Apple’s €318m tax deal may affect other multinationals in EU

Tim Cook dismissed criticism of company’s overseas tax policy as ‘political crap’

A group  takes a selfie with an iPhone in front of the Colosseum in Rome: Apple has agreed to pay €318m to settle an Italian tax claim. Photograph: Filippo Monteforte/AFP/Getty Images

A group takes a selfie with an iPhone in front of the Colosseum in Rome: Apple has agreed to pay €318m to settle an Italian tax claim. Photograph: Filippo Monteforte/AFP/Getty Images

 

An agreement by Apple to pay €318 million to settle an Italian tax claim in relation to profits declared in Ireland could have EU-wide implications, according to commentators in Italy.

The agreement, as revealed in Italian media yesterday, relates to an investigation into Apple opened by the Milan public prosecutor’s office in November 2013 following a raid by the Italian finance police on Apple’s Milan headquarters.

In March this year, that investigation concluded that between 2008 and 2013, Apple Italia had “transferred” €879 million of profit to Cork-based Apple Sales International in order to avail of Ireland’s lower corporation tax rate. At that stage, the Irish corporation tax rate was 12.5 per cent, while it was 43-44 per cent in Italy. Apple has itself said, however, that it paid an effective tax rate of less than 2 per cent in Ireland over the 10 years to 2013.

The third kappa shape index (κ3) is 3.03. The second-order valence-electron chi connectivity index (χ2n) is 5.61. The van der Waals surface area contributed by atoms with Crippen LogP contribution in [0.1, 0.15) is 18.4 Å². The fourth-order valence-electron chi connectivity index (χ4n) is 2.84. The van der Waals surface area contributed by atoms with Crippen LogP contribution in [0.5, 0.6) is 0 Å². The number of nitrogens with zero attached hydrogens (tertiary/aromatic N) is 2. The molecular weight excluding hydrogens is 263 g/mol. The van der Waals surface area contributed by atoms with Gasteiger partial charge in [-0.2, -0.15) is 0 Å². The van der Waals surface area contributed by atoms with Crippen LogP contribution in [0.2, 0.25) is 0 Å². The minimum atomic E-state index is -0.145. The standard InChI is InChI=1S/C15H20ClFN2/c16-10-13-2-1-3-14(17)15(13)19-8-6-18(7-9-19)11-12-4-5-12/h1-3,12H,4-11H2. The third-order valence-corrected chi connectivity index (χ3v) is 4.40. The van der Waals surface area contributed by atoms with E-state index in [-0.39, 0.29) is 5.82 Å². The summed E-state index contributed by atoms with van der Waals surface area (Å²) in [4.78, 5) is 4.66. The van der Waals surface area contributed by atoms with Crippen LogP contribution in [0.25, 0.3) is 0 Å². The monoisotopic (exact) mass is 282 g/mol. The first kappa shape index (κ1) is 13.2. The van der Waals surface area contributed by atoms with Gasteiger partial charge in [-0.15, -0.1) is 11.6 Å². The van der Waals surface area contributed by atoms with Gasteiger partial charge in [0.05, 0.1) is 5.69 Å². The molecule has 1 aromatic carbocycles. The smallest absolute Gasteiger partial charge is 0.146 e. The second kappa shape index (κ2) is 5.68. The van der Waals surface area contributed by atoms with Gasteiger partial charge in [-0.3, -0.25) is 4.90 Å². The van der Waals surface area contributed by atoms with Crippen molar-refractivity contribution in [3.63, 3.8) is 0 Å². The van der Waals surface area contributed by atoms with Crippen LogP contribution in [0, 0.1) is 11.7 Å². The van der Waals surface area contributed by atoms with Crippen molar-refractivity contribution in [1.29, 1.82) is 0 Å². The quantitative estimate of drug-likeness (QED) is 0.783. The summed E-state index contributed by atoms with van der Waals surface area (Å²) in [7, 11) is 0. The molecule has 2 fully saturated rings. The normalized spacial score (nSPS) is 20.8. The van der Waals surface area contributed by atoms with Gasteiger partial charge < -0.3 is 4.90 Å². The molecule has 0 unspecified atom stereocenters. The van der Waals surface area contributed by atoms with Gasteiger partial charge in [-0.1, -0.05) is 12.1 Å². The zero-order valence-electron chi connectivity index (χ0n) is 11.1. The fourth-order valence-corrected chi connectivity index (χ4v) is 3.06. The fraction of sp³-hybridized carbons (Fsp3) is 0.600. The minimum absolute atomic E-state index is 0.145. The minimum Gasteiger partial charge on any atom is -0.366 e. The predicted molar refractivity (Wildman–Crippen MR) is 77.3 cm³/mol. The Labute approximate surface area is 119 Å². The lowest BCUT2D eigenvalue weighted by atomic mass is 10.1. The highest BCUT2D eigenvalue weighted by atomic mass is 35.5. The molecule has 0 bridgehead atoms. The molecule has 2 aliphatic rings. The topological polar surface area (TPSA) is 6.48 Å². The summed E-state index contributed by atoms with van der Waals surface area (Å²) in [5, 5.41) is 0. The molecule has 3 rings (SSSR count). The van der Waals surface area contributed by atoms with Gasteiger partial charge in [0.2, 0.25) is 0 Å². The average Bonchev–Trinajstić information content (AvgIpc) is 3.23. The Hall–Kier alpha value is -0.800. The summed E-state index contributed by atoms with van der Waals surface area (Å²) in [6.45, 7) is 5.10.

Senior Apple managers in Italy as well as Apple Sales International director in Cork Michael O’Sullivan were all formally notified by the Milan judicial authorities as part of the investigation. Apple Italia is part of the the Californian group’s European operation which has its headquarters in Ireland.

‘Political crap’

Matteo RenziTim Cook

Earlier this month, speaking to CBS news programme 60 Minutes, Mr Cook dismissed criticism of the company’s overseas tax policy as “political crap”, claiming Apple “pays every tax dollar we owe”.

Legal experts have pointed out that the relatively low tax payment is based on the fact that investigators have charged Apple not with “fiscal fraud” but rather with an “incomplete [tax] declaration”.

Italian investigators believe this case is a defeat not only for Apple but also for other multinationals which have benefited from favourable trans-territorial tax arrangements.

‘Creative’ accounting

AmazonGoogle

This scrutiny matches the mood in Brussels, where the European Commission recently extended its investigation into the alleged “sweetheart” tax deal between Apple and the State. The Government had expected the case to end soon, but renewed questioning before Christmas suggests the inquiry could extend until after the forthcoming election.

The investigation began in 2014, with the verdict originally expected early in 2016. Negative decisions have already been delivered in relation to the arrangements of Starbucks and Fiat Chrysler with Dutch and Luxembourg authorities.

Rome daily La Repubblica suggested the “fine” would be welcomed by organisations such as the International Monetary Fund, G20 and OECD which have long discussed the issue of internationally “creative” accounting by multinationals.